"QUESTION: Another rationale provided by the administration for action against Saddam is his connection to al Qaida. Tom Friedman, in the New York Times, wrote this: "I am also very troubled by the way Bush officials have tried to justify this war on the grounds that Saddam is allied with Usama bin Laden or will be soon. There is simply no proof of that, and every time I hear them repeat it, I think of the Gulf of Tonkin resolution from the Vietnam times. You don't take the country to war on the wings of a lie."
SECRETARY POWELL: I dont think it's a lie. I think there is information and evidence that there are connections. We have talked about Mr. al-Zarqawi and some of the people who are in Baghdad who are linked with al-Qaida and Usama bin Laden and who were there with the certain knowledge of the Iraqi regime. We have seen connections and we are continuing to pursue those connections. . . . And the fact that there is also an al-Qaida connection, I think certainly adds to the case." --Colin Powell, Interview on NBC's Meet the Press with Tim Russert, NBC (3/9/2003)

So there you have it. More...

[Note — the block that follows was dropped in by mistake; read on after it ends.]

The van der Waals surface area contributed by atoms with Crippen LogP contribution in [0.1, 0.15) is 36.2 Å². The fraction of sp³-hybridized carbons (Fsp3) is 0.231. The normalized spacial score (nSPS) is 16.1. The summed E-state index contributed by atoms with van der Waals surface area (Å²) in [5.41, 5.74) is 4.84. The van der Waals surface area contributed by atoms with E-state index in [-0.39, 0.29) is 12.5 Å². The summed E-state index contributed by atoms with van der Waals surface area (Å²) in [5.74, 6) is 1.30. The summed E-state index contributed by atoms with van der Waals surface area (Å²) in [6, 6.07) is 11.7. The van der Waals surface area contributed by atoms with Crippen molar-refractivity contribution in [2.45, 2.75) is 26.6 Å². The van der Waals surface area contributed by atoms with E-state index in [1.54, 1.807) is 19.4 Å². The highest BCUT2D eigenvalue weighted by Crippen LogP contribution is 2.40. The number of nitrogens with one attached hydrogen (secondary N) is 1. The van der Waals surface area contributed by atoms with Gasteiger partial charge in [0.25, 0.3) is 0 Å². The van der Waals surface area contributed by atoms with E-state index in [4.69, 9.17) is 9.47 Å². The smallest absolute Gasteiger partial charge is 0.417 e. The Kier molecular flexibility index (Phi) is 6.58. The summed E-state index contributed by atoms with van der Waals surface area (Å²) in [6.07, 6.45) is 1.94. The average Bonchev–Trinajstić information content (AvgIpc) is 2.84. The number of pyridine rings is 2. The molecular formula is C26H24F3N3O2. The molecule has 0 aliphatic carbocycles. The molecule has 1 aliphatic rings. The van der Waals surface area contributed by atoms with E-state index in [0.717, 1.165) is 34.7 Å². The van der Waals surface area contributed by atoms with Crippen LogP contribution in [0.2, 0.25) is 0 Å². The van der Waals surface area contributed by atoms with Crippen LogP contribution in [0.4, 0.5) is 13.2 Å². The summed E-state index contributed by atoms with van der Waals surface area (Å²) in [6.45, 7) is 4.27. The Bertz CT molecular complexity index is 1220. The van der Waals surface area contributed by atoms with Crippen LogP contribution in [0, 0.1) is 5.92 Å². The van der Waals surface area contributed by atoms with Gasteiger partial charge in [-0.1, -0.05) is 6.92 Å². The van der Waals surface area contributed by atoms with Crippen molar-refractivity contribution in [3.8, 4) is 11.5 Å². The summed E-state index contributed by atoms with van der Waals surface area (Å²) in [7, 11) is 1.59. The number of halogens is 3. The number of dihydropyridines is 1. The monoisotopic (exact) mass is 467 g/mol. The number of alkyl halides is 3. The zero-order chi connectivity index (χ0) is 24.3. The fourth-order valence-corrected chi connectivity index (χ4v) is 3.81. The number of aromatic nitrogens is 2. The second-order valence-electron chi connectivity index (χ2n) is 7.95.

For an in-depth analysis, 27 rationales were offered publicly by the Bush administration for the War on Iraq. Connections to AQ was one of the 27 reasons.

WaPo also has a wrap-up of Bushie disinformation about Saddam, AQ, and OBL.

Posted by: Apollo 13 on February 6, 2006 at 3:11 AM | PERMALINK

Tying Saddam to 9/11 was never part of Bush's Iraq justification. Period.

I wish that I could just sit back and read thoughtful, honest discussion, but then I run into one of your posts, rdw...

Then quote from my post.


While I happen to agree with Pat I didn't write it. And you didn't refute anything he said andway.

I never get into the weeds on this specific argument because it's a faith issue with the Bush haters. As I've explained before my interest is more in how well the political side is played. For a decade now in the Rove vs the moonbats war it's been one disaster after another for the moonbats. This Bush lied theme has been active since before the invasion and Rove is able to sue it to increase GWB vote by 23% and winning margin by 4M. More over GWB added 6 Senators and a dozen House seats. Nancy Pelosi is a potted plant and as we saw from the Alito hearings Reid is not mcuh better.

My favorite after-election analysis was by the elitists of the GOP voters especially the Fox audience. They were far more likely to believe Saddam was somehow tied to 9/11. Thus they're obviously rubes. Liberals are of course far better informed. Liberals are nuanced don't you know.